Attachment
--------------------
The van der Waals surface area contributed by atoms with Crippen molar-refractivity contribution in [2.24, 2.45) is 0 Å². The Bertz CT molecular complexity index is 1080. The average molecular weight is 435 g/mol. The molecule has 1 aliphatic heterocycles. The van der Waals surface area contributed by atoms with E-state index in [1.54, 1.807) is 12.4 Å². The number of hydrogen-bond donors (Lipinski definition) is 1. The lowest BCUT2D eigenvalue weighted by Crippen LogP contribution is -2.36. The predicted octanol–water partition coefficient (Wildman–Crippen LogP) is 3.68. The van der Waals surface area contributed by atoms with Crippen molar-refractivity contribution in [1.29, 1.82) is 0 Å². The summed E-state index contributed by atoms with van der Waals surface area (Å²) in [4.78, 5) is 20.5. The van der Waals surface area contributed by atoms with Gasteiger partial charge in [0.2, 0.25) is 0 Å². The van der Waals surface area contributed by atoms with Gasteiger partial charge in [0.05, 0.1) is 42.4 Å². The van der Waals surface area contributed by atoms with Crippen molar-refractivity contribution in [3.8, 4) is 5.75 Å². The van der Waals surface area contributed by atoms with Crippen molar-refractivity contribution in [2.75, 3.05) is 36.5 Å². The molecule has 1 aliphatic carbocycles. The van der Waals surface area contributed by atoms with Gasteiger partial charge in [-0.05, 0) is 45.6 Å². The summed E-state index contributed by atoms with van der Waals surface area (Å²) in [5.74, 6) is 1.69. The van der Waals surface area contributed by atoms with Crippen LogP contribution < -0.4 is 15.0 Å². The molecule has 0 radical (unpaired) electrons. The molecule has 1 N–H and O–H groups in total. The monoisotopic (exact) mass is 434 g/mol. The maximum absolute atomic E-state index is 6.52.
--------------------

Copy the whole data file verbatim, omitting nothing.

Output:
The van der Waals surface area contributed by atoms with Crippen molar-refractivity contribution in [2.24, 2.45) is 0 Å². The Bertz CT molecular complexity index is 1080. The average molecular weight is 435 g/mol. The molecule has 1 aliphatic heterocycles. The van der Waals surface area contributed by atoms with E-state index in [1.54, 1.807) is 12.4 Å². The number of hydrogen-bond donors (Lipinski definition) is 1. The lowest BCUT2D eigenvalue weighted by Crippen LogP contribution is -2.36. The predicted octanol–water partition coefficient (Wildman–Crippen LogP) is 3.68. The van der Waals surface area contributed by atoms with Crippen molar-refractivity contribution in [1.29, 1.82) is 0 Å². The summed E-state index contributed by atoms with van der Waals surface area (Å²) in [4.78, 5) is 20.5. The van der Waals surface area contributed by atoms with Gasteiger partial charge in [0.2, 0.25) is 0 Å². The van der Waals surface area contributed by atoms with Gasteiger partial charge in [0.05, 0.1) is 42.4 Å². The van der Waals surface area contributed by atoms with Crippen molar-refractivity contribution in [3.8, 4) is 5.75 Å². The van der Waals surface area contributed by atoms with Crippen molar-refractivity contribution in [2.75, 3.05) is 36.5 Å². The molecule has 1 aliphatic carbocycles. The van der Waals surface area contributed by atoms with Gasteiger partial charge in [-0.05, 0) is 45.6 Å². The summed E-state index contributed by atoms with van der Waals surface area (Å²) in [5.74, 6) is 1.69. The van der Waals surface area contributed by atoms with Crippen LogP contribution < -0.4 is 15.0 Å². The molecule has 0 radical (unpaired) electrons. The molecule has 1 N–H and O–H groups in total. The monoisotopic (exact) mass is 434 g/mol. The maximum absolute atomic E-state index is 6.52.